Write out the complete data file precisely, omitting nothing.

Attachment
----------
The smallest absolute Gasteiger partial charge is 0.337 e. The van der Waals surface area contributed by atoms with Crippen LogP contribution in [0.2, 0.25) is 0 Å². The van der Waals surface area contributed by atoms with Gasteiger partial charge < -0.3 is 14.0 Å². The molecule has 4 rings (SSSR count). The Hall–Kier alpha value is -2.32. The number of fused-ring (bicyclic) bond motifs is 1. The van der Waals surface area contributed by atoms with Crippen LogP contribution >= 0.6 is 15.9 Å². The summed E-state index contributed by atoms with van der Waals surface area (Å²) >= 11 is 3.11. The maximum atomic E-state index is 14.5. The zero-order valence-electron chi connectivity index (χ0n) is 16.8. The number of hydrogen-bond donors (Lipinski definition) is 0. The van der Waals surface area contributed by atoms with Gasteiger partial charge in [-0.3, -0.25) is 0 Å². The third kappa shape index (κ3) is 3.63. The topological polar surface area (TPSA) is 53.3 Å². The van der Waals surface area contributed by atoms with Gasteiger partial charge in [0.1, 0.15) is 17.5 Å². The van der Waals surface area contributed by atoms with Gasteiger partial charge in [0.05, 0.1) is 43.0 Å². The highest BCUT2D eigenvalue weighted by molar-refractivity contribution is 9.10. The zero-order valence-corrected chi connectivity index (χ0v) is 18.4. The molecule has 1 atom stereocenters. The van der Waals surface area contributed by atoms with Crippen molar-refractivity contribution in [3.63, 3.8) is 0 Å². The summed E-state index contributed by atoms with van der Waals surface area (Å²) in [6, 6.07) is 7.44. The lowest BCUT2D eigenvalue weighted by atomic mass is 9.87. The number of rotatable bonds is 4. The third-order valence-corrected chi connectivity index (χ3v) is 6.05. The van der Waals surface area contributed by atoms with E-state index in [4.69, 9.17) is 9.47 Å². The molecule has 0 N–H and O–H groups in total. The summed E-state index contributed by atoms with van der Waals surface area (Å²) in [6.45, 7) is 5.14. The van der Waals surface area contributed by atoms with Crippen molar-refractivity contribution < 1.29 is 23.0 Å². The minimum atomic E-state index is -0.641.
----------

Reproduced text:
The smallest absolute Gasteiger partial charge is 0.337 e. The van der Waals surface area contributed by atoms with Crippen LogP contribution in [0.2, 0.25) is 0 Å². The van der Waals surface area contributed by atoms with Gasteiger partial charge < -0.3 is 14.0 Å². The molecule has 4 rings (SSSR count). The Hall–Kier alpha value is -2.32. The number of fused-ring (bicyclic) bond motifs is 1. The van der Waals surface area contributed by atoms with Crippen LogP contribution >= 0.6 is 15.9 Å². The summed E-state index contributed by atoms with van der Waals surface area (Å²) >= 11 is 3.11. The maximum atomic E-state index is 14.5. The zero-order valence-electron chi connectivity index (χ0n) is 16.8. The number of hydrogen-bond donors (Lipinski definition) is 0. The van der Waals surface area contributed by atoms with Gasteiger partial charge in [-0.3, -0.25) is 0 Å². The third kappa shape index (κ3) is 3.63. The topological polar surface area (TPSA) is 53.3 Å². The van der Waals surface area contributed by atoms with Gasteiger partial charge in [0.1, 0.15) is 17.5 Å². The van der Waals surface area contributed by atoms with Gasteiger partial charge in [0.05, 0.1) is 43.0 Å². The highest BCUT2D eigenvalue weighted by molar-refractivity contribution is 9.10. The zero-order valence-corrected chi connectivity index (χ0v) is 18.4. The molecule has 1 atom stereocenters. The van der Waals surface area contributed by atoms with Crippen molar-refractivity contribution in [3.63, 3.8) is 0 Å². The summed E-state index contributed by atoms with van der Waals surface area (Å²) in [6, 6.07) is 7.44. The lowest BCUT2D eigenvalue weighted by atomic mass is 9.87. The number of rotatable bonds is 4. The third-order valence-corrected chi connectivity index (χ3v) is 6.05. The van der Waals surface area contributed by atoms with E-state index in [4.69, 9.17) is 9.47 Å². The molecule has 0 N–H and O–H groups in total. The summed E-state index contributed by atoms with van der Waals surface area (Å²) in [6.45, 7) is 5.14. The van der Waals surface area contributed by atoms with Crippen molar-refractivity contribution < 1.29 is 23.0 Å². The minimum atomic E-state index is -0.641.